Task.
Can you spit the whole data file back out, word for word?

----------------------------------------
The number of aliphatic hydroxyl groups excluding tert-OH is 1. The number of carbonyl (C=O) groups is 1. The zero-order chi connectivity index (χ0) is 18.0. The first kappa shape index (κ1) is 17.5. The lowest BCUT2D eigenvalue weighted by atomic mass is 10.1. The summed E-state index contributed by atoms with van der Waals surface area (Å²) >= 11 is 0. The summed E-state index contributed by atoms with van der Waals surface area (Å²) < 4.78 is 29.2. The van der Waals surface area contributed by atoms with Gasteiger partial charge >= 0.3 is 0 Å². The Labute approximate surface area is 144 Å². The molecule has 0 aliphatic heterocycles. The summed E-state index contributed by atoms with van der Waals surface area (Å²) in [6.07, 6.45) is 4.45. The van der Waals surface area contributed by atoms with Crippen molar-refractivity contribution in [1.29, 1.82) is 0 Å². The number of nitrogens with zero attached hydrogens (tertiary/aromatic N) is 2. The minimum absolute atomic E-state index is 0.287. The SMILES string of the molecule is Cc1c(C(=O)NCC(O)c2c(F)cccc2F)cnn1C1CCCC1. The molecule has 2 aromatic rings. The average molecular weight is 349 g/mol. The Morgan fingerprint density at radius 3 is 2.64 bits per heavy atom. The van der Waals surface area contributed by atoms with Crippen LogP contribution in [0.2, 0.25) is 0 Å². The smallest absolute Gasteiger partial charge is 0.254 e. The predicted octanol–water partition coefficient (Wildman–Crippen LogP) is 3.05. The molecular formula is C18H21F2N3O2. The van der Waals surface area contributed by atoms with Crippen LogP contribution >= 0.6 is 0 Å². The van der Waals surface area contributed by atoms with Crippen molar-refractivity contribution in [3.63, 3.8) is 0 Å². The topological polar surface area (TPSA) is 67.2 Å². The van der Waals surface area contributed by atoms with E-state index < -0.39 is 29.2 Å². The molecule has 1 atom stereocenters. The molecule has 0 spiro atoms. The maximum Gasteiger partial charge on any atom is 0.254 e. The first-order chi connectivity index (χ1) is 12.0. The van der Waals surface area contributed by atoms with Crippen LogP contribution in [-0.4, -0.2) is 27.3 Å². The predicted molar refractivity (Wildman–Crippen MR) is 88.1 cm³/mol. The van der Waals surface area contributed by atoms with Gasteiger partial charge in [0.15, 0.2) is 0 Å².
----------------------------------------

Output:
The number of aliphatic hydroxyl groups excluding tert-OH is 1. The number of carbonyl (C=O) groups is 1. The zero-order chi connectivity index (χ0) is 18.0. The first kappa shape index (κ1) is 17.5. The lowest BCUT2D eigenvalue weighted by atomic mass is 10.1. The summed E-state index contributed by atoms with van der Waals surface area (Å²) >= 11 is 0. The summed E-state index contributed by atoms with van der Waals surface area (Å²) < 4.78 is 29.2. The van der Waals surface area contributed by atoms with Gasteiger partial charge >= 0.3 is 0 Å². The Labute approximate surface area is 144 Å². The molecule has 0 aliphatic heterocycles. The summed E-state index contributed by atoms with van der Waals surface area (Å²) in [6.07, 6.45) is 4.45. The van der Waals surface area contributed by atoms with Crippen molar-refractivity contribution in [1.29, 1.82) is 0 Å². The number of nitrogens with zero attached hydrogens (tertiary/aromatic N) is 2. The minimum absolute atomic E-state index is 0.287. The SMILES string of the molecule is Cc1c(C(=O)NCC(O)c2c(F)cccc2F)cnn1C1CCCC1. The molecule has 2 aromatic rings. The average molecular weight is 349 g/mol. The Morgan fingerprint density at radius 3 is 2.64 bits per heavy atom. The van der Waals surface area contributed by atoms with Crippen LogP contribution in [0.2, 0.25) is 0 Å². The smallest absolute Gasteiger partial charge is 0.254 e. The predicted octanol–water partition coefficient (Wildman–Crippen LogP) is 3.05. The molecular formula is C18H21F2N3O2. The van der Waals surface area contributed by atoms with Crippen LogP contribution >= 0.6 is 0 Å². The van der Waals surface area contributed by atoms with Crippen molar-refractivity contribution in [3.63, 3.8) is 0 Å². The topological polar surface area (TPSA) is 67.2 Å². The van der Waals surface area contributed by atoms with E-state index < -0.39 is 29.2 Å². The molecule has 1 atom stereocenters. The molecule has 0 spiro atoms. The maximum Gasteiger partial charge on any atom is 0.254 e. The first-order chi connectivity index (χ1) is 12.0. The van der Waals surface area contributed by atoms with Crippen LogP contribution in [-0.4, -0.2) is 27.3 Å². The predicted molar refractivity (Wildman–Crippen MR) is 88.1 cm³/mol. The van der Waals surface area contributed by atoms with Gasteiger partial charge in [0.15, 0.2) is 0 Å².